The complexity of climate science may have made it easier for global warming to get caught up in partisan politics as well. Voters look to the positions adopted by their political party as a kind of mental shortcut when deciding what to make of complicated subjects such as climate change, according to research from Cynthia Rugeley of the University of Minnesota, Duluth, and John David Gerlach of Western Carolina University. That means that if Trump continues to voice climate skepticism after taking office, he could further cement skepticism among conservative voters. “I think it will reinforce climate denial among those who already doubt its existence. To that extent, yes, it will deepen denial,” Rugeley said in an interview.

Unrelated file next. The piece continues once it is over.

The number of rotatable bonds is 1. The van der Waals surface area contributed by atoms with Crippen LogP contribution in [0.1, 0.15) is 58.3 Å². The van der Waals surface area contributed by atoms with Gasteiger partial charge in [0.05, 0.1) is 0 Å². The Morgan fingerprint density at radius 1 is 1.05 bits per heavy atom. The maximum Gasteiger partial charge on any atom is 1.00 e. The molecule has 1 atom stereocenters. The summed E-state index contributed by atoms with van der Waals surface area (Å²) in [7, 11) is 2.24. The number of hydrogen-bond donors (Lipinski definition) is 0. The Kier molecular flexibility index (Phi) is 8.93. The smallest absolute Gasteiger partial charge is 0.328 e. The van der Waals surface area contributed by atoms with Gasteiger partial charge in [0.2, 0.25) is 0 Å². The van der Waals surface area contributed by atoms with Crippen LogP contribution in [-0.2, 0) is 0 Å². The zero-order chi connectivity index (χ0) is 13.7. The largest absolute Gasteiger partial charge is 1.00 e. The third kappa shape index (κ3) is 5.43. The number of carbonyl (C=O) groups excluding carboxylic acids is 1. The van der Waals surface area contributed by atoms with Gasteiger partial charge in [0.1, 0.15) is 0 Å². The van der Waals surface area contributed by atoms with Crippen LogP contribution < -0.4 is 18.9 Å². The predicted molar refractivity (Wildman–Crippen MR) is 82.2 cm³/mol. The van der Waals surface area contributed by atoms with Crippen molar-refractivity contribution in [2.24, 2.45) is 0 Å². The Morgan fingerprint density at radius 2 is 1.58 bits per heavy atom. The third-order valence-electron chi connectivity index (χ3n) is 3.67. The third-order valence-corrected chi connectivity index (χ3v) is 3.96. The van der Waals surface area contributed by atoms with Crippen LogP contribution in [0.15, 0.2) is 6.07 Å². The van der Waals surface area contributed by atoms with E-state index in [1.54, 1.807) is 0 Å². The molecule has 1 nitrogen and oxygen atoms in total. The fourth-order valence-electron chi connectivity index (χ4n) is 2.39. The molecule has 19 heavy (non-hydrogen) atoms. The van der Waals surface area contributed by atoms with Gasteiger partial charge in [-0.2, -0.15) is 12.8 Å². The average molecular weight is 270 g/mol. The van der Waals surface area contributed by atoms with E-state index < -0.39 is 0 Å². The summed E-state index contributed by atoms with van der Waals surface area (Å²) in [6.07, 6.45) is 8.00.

The power and influence of corporations relative to the government might also help explain why skepticism has thrived. An ideological preference for free markets may make some politicians and voters in the United States more sympathetic to arguments that environmental regulations will hurt the private sector—even if those arguments are used to dismiss climate science. According to Matthew Paterson, a professor of international politics at the University of Manchester in England, skepticism over government intervention might help explain why climate skepticism also seems relatively entrenched in Anglo-Saxon countries such as Great Britain and Australia, though to lesser degrees there than in the United States. Fossil-fuel interests, in particular, have managed to inject doubt into the climate debate in the United States, Paterson argues, by “funding deniers, and anti-climate politicians, and giving them a public voice.”